Confederate statues are reminders we don’t need
It’s amazing how newspaper opinion writers can conveniently ignore history, and its sometimes painfully harsh truths and reality to support their positions. To say that “perceived inequities and injustices” are not the fault of slavery, Jim Crow and racism (and a bunch of dead old white guys) is simply ludicrous (“Don’t blame a statue for today’s woes in the United States,” Aug. 20).
The Confederacy of 156 years ago didn’t cause these problems? Please. Get real.
Globalism, automation, the advent of the digital age and acquiring a decent education is, indeed, upon us and real. It’s hardly “scapegoating,” however, when you simply and casually omit and dismiss the impact of decades of government-sponsored (at all levels) suppression and drastic measures designed to thwart the advancement of millions of people of color in this country.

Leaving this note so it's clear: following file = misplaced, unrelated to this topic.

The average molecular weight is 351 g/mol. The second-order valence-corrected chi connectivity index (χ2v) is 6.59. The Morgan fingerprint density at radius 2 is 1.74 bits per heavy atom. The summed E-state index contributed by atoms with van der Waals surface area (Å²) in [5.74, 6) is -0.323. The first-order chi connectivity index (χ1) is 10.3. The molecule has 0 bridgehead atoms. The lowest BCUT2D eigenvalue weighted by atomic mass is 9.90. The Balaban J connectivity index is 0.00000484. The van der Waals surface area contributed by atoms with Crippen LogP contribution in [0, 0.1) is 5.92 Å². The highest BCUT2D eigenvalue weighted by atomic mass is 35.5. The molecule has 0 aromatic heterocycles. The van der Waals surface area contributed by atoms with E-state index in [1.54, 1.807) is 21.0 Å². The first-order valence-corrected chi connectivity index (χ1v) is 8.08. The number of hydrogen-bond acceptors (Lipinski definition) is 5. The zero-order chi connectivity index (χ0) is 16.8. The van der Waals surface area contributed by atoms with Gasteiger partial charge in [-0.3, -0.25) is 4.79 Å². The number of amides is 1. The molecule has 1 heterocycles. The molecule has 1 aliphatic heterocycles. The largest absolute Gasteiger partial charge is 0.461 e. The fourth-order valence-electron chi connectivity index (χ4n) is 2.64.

Don’t get it twisted. The statues are merely reminders we can do without. Yes, we all need to take responsibility for our own actions, but I’m more focused now on not the “others” of a long time ago but, unfortunately, the “others” I have to deal with today. I just recently celebrated my 89th birthday; it’s 2021, but one of my oldest memories is my parents getting arrested in 1941 in Baltimore for protesting. Police brutality. Enough said.